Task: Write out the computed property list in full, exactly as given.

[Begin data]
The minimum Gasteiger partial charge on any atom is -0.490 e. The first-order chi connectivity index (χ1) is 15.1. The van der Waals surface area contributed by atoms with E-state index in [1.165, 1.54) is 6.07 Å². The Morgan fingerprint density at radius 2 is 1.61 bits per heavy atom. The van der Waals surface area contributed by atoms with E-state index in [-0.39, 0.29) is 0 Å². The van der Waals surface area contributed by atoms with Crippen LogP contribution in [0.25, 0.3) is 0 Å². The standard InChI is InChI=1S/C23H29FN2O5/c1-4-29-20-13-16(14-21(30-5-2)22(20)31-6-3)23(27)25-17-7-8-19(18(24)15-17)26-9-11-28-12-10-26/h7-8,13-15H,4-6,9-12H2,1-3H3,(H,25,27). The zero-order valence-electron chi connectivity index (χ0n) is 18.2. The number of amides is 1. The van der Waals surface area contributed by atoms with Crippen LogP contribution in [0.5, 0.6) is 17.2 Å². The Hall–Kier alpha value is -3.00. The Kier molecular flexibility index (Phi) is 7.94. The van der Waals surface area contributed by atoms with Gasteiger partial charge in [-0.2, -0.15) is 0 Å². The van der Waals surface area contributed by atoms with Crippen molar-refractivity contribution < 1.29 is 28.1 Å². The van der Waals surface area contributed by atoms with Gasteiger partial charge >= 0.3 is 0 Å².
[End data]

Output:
The minimum Gasteiger partial charge on any atom is -0.490 e. The first-order chi connectivity index (χ1) is 15.1. The van der Waals surface area contributed by atoms with E-state index in [1.165, 1.54) is 6.07 Å². The Morgan fingerprint density at radius 2 is 1.61 bits per heavy atom. The van der Waals surface area contributed by atoms with E-state index in [-0.39, 0.29) is 0 Å². The van der Waals surface area contributed by atoms with Crippen LogP contribution in [0.25, 0.3) is 0 Å². The standard InChI is InChI=1S/C23H29FN2O5/c1-4-29-20-13-16(14-21(30-5-2)22(20)31-6-3)23(27)25-17-7-8-19(18(24)15-17)26-9-11-28-12-10-26/h7-8,13-15H,4-6,9-12H2,1-3H3,(H,25,27). The zero-order valence-electron chi connectivity index (χ0n) is 18.2. The number of amides is 1. The van der Waals surface area contributed by atoms with Crippen LogP contribution in [0.5, 0.6) is 17.2 Å². The Hall–Kier alpha value is -3.00. The Kier molecular flexibility index (Phi) is 7.94. The van der Waals surface area contributed by atoms with Gasteiger partial charge in [-0.2, -0.15) is 0 Å². The van der Waals surface area contributed by atoms with Crippen molar-refractivity contribution < 1.29 is 28.1 Å². The van der Waals surface area contributed by atoms with Gasteiger partial charge >= 0.3 is 0 Å².